Manual mode in photography is all about making choices. Sometimes use an ISO of 1250 for portraits. Most people would tell me I have no idea what I am doing if they see my settings because they’re scared of a grainy high-ISO picture. But I made the choice to use a high ISO to compensate for the shutter speed (make sure it was fast enough).
If I use a long focal length with an aperture of f/5.6, I will mostly likely get satisfying bokeh. A shutter speed of at least 1/125th or 1/160th is needed to avoid any blurred shots due to camera shake as my lens is pretty heavy. I really need a sharp photo, so this will make me boost my ISO to 1250 because my choice was to shoot with that lens, at that aperture and that shutter speed.
To use manual mode, you have to make artistic choices and play with the shutter speed and the aperture, leaving the ISO as an additive compensation to get the correct exposure. If you want to photograph a road with cars passing by in the middle of the day, you will most likely want a sharp photo so you will use a small aperture. You then need a fast shutter speed to freeze the cars so the ISO, in this case, will most likely be pretty high.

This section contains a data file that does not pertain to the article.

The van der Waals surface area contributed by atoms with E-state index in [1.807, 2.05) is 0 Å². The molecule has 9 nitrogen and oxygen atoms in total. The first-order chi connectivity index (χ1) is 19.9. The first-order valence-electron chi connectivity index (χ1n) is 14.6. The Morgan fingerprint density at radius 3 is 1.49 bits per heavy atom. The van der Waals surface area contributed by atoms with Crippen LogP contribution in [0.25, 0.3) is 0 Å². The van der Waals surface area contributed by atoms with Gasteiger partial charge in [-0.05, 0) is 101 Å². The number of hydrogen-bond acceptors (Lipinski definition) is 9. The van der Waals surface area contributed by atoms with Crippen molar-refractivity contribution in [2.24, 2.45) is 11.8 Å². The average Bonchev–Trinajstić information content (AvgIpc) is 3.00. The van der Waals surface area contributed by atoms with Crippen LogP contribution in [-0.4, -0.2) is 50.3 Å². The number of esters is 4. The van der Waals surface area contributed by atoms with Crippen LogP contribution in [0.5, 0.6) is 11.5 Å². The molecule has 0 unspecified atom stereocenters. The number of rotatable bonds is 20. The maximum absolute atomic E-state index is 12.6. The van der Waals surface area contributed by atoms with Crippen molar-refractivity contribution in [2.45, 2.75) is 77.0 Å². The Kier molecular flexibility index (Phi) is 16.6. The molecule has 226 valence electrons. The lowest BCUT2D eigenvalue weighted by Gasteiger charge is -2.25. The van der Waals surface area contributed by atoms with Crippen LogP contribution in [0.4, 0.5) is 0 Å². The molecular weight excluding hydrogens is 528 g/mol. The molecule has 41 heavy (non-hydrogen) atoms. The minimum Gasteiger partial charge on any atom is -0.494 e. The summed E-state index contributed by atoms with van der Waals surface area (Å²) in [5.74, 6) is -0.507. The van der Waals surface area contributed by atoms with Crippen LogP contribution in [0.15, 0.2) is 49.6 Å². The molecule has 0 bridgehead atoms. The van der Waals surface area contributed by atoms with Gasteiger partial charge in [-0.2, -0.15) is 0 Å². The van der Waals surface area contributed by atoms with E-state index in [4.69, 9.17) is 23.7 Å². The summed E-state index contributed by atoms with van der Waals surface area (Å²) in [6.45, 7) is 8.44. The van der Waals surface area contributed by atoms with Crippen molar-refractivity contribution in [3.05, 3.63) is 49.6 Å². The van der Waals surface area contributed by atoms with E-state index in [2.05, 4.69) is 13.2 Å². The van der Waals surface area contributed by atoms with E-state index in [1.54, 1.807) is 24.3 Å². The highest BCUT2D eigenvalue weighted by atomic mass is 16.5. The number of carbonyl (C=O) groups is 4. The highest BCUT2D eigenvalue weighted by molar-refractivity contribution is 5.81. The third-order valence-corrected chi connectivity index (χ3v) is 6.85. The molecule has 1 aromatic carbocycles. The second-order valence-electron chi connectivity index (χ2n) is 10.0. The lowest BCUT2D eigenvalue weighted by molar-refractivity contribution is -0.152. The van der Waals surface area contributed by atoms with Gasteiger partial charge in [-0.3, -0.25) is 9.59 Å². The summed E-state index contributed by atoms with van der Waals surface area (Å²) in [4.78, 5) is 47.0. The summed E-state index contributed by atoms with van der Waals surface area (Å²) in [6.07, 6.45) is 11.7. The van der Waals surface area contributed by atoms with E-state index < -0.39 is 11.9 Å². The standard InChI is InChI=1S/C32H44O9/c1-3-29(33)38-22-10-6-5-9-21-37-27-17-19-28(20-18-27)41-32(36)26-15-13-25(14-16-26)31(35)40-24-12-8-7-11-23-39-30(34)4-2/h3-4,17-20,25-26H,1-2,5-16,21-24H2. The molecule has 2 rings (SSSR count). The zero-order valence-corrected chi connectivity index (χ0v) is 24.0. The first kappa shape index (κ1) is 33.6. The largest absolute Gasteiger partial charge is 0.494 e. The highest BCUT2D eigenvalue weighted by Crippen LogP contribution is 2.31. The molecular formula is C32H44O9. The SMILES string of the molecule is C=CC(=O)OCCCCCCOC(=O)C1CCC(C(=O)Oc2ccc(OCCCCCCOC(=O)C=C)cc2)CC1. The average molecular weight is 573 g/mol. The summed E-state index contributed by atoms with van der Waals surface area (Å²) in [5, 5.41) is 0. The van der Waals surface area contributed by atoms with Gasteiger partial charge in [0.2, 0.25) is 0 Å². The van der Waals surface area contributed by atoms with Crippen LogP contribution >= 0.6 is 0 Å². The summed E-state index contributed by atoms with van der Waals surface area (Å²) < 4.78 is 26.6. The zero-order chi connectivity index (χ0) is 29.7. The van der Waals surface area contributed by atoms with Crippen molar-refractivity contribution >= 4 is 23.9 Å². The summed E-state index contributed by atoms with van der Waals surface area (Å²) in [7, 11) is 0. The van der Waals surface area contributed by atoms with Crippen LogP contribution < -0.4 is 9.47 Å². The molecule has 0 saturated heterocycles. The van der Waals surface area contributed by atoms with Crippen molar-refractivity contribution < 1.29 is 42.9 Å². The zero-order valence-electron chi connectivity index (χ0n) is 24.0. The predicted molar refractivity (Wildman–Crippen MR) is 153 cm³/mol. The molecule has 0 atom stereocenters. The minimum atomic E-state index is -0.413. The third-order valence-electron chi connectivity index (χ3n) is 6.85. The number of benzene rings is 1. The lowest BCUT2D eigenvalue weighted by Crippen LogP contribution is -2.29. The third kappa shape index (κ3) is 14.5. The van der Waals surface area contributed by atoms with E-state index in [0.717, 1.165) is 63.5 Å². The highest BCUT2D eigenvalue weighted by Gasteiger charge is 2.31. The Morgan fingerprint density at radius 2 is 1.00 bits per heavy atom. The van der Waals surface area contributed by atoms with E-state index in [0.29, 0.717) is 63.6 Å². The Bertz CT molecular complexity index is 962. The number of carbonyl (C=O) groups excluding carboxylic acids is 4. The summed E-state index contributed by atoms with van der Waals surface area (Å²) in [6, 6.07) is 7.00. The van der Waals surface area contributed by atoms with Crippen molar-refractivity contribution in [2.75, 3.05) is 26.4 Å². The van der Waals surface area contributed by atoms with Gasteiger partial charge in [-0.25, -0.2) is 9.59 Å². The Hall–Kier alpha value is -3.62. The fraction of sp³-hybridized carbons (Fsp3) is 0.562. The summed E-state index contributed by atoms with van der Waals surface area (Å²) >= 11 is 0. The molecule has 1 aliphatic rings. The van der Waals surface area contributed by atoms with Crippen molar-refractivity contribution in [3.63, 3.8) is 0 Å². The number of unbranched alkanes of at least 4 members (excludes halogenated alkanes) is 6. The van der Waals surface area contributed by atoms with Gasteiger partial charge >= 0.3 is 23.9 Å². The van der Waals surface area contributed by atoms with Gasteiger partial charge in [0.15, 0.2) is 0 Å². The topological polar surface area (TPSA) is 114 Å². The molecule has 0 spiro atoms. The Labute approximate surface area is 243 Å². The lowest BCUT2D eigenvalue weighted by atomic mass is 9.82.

If you’re shooting sunsets and you want to capture some clouds moving in the sky; you will most likely use a small aperture to cut down the light, which will force a long (slow) shutter speed so you will likely need to decrease the ISO to 100. What you are doing is playing around with the shutter speed, the aperture, and the ISO to get the desired effect.
There are many ways to balance them, but each choice produces a different artistic result. It’s up to you to make that choice.
Using Manual Mode makes you put more thought and reflexion into the photo you are about to take; I call this the artistic choice. Like I previously said, the shutter speed, the aperture, and the ISO make the photograph. Between your artistic choices, you can choose to have a shallow depth of field, a large depth of field, a subject in motion, or frozen.
You can also choose how much light you want in your photo. If your artistic choice is determined by the aperture, then you have play around with the shutter speed and the ISO to find the right exposure. However, if it is determined by your shutter speed then you need to play around with the aperture and the ISO to find the correct exposure.
Note: your camera will reach its limits. But, you can use ND filters to darken your image or flash to brighten it up.
The post How to Use Manual Mode to Make Artistic Choices for Your Photography by Yacine Bessekhouad appeared first on Digital Photography School.